Urban Environmental Trade-offs

It is important to be aware of the highly interactive factors in urban ecosystems. Urban biota depend on the quality of the atmosphere, the water, and the land, and human influences that affect any one of these affects the other and the health of the biota as well, often in unexpected ways that have more to do with social than strictly “environmental” factors. For example, increasing off-street parking may seem a relatively benign way to reduce the number of cars cruising for parking spaces. However, the effect may in fact be to increase the number of cars entering the city and, hence, the atmospheric contamination caused by their emissions. The replacement of a factory by a park may improve recreational opportunities for a neighborhood’s children, but may also force the area’s working parents to travel to more distant jobs, increasing their ecological footprint. Such second-order consequences emphasize the complexity of urban ecosystems and the need for continued research into both science and social science processes affecting them.

Understanding the interactions affecting urban environments is vital to protecting and nurturing them, and requires collaborations among researchers in the natural sciences and the social sciences. Such collaborative work can identify and quantify factors that contribute to an urban ecological footprint, and hence suggest ways to reduce it. Conversely, the results of urban environmental studies can have global significance, given the increasingly rapid urbanization taking place throughout the world, especially in major emerging economies such as China and India. Understanding how to mitigate the ecological impact of massive urbanization can guide urban planning for sustainable development in the 21st century.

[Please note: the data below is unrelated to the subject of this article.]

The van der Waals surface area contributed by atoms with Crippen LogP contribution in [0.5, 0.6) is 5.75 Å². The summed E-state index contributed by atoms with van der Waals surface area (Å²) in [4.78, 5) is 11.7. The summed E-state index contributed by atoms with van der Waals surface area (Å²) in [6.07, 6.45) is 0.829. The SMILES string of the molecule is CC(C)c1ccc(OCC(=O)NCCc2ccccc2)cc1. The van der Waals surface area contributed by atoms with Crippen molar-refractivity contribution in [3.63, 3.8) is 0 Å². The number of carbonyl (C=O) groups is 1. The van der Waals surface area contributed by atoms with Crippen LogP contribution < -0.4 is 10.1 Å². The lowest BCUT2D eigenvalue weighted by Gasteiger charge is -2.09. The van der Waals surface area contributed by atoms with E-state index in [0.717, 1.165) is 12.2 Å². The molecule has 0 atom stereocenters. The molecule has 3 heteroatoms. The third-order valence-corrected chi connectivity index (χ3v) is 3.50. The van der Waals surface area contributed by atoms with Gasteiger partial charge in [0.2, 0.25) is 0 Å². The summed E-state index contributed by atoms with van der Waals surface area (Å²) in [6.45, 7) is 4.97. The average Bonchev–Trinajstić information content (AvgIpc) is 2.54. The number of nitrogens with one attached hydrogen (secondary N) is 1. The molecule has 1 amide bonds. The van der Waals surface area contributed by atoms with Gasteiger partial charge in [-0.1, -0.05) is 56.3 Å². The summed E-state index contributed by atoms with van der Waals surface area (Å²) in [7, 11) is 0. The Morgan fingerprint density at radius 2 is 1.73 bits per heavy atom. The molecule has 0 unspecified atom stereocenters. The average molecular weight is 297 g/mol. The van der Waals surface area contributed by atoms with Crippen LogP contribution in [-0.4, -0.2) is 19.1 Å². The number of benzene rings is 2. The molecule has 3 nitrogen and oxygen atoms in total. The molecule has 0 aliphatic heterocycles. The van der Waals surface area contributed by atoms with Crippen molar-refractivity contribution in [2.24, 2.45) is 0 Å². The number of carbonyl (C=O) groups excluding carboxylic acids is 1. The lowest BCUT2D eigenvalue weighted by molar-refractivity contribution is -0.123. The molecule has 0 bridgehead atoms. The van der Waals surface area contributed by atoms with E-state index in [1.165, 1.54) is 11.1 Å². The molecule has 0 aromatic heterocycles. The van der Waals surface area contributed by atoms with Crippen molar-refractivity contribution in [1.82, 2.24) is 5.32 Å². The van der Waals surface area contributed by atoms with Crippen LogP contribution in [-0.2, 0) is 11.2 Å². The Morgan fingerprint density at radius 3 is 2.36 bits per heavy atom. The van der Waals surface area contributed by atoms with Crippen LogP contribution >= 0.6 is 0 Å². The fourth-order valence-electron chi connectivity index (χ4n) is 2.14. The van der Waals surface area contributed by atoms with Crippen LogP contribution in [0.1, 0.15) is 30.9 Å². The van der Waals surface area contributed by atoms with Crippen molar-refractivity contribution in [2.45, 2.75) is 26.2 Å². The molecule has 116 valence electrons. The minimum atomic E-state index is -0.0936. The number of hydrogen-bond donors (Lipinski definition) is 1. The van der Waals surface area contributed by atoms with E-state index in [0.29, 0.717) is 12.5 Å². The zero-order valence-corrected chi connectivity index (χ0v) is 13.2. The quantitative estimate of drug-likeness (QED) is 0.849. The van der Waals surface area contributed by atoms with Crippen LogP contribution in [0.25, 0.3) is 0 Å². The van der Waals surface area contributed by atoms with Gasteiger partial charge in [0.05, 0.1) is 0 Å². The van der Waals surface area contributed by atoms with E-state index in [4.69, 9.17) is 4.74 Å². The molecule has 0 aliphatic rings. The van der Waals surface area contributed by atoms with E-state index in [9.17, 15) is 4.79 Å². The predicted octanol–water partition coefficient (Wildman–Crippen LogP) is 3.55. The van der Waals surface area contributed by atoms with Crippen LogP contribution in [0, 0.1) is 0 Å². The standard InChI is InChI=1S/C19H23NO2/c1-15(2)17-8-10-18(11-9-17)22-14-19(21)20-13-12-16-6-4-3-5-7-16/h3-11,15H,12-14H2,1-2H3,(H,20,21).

Forward-looking Strategy
Maintaining and improving environmental resources in a metropolitan area contribute greatly to the habitability of cities. In a great city like New York, ecosystems in and around the city are subject to many forms of ecological stress. These stresses arise from many sources, for example, direct destruction due to land-use change, over use for fishing and recreation, urban and highway runoff, and contaminant deposition from the atmosphere. In addition, anticipated changes in the global climate system include increasing temperature, changes in precipitation and greater flooding due to increasingly frequent storms. Studies of New York’s ecosystems aimed at preserving, extending and improving them must consider these stresses. Projects undertaken by the Institute should be forward-looking, seeking to provide data, tools and capabilities to protect, enhance and preserve New York’s nature.

 

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Thomas Strekas, Acting Director,
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